This new engine also features Honda's PGM-FI electronic fuel injection system for responsive power and is combined with Honda's oxygen-sensing catalytic converter system to reduce harmful exhaust emissions to comply well within EURO-3 emissions standards.

Strikingly good looking

The CB600F now appears much more muscular and aggressive than its predecessor with lines that stream back from its angular front cowl. Its larger-capacity new 19-litre fuel tank is the most obvious link to previous generation Hornets and narrow down to one of the slimmest and lightest weight seat and tail cowls in the Naked class.

The uniquely styled new dual-bulb headlight features low beam and high beam positioned one over the other behind a protruding polycarbonate lens. The new instrument panel, mounted above the eye-catching headlight, features a racy and large digital LCD readout speedometer and analogue rev counter. An aerodynamic front cowl with a hard-edged mechanical look has been derived directly from the Fireblade.

Mono-Backbone now manufactured from aluminium

A totally upgraded chassis has been developed for this model, and is based on its well-established Mono-Backbone frame configuration. This design reaches from steering head to rear engine mount and swingarm pivot in one long stretch of large-section rectangular tubing.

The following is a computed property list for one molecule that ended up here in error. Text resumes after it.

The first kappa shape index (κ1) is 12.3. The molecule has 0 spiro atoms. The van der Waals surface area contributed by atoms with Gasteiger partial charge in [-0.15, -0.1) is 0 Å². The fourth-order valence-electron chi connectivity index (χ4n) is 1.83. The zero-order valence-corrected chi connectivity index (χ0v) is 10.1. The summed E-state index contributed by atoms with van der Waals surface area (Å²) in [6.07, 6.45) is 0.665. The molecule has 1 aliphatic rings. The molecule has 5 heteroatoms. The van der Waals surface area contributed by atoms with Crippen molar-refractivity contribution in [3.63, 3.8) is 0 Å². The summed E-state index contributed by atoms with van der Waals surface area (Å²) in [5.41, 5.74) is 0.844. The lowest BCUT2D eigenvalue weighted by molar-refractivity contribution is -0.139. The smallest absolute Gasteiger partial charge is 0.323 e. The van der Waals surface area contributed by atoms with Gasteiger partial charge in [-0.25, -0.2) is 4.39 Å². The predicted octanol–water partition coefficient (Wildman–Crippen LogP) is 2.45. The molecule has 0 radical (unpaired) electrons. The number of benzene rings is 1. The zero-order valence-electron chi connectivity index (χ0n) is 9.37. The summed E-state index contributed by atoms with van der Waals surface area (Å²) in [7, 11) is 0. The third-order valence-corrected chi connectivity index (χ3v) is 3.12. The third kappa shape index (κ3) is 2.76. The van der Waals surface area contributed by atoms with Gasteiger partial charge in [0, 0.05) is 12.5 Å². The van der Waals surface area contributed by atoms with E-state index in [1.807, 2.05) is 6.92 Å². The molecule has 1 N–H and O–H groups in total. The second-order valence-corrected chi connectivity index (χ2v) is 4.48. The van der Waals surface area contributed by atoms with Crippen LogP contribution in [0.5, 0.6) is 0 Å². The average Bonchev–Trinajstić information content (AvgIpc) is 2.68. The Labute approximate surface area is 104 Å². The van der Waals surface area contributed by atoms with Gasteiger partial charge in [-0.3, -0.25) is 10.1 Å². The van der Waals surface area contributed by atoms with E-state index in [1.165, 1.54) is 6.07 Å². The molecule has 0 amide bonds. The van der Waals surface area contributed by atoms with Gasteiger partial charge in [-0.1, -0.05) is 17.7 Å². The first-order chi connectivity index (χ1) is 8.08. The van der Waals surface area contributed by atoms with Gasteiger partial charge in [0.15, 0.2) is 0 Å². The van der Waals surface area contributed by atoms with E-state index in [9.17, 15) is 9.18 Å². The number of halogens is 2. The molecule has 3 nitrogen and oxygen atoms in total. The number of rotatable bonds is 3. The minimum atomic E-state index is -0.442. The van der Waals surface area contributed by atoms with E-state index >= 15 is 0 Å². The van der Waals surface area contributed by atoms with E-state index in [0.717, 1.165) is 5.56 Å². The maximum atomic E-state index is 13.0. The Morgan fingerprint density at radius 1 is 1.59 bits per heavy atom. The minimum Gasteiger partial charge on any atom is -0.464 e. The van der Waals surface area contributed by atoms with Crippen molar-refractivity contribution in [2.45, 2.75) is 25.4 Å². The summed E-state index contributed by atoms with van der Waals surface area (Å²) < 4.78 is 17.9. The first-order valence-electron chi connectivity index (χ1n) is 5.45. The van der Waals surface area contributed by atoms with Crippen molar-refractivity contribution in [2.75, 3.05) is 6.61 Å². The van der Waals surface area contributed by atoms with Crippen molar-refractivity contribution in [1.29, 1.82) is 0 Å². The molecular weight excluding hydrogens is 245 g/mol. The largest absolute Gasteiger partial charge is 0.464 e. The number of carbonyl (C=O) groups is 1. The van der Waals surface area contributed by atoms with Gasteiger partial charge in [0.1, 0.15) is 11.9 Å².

One of the primary concepts behind this development is to provide a simple and solid 'diamond' configuration that incorporates the engine as its central stressed member for an excellent balance of rigidity and light weight. This design also allows the engine to be prominently seen. Instead of being constructed of welded steel tubing, the Hornet's newly developed frame features a lightweight gravity die-cast (GDC) aluminium construction

Smooth handling

A large 41mm upside down gold-anodised HMAS cartridge type fork compliments the Hornet's streetfighter type styling and offers 120mm of damped wheel travel.

On the uneven roads that cut through the Magaliesberg foothills to the west of Hartbeespoortdam the front suspension did a decent job at soaking up the bumps, but on more than one occasion I wish that Honda had fitted the bike with the same steering damper system as on the CBR600RR.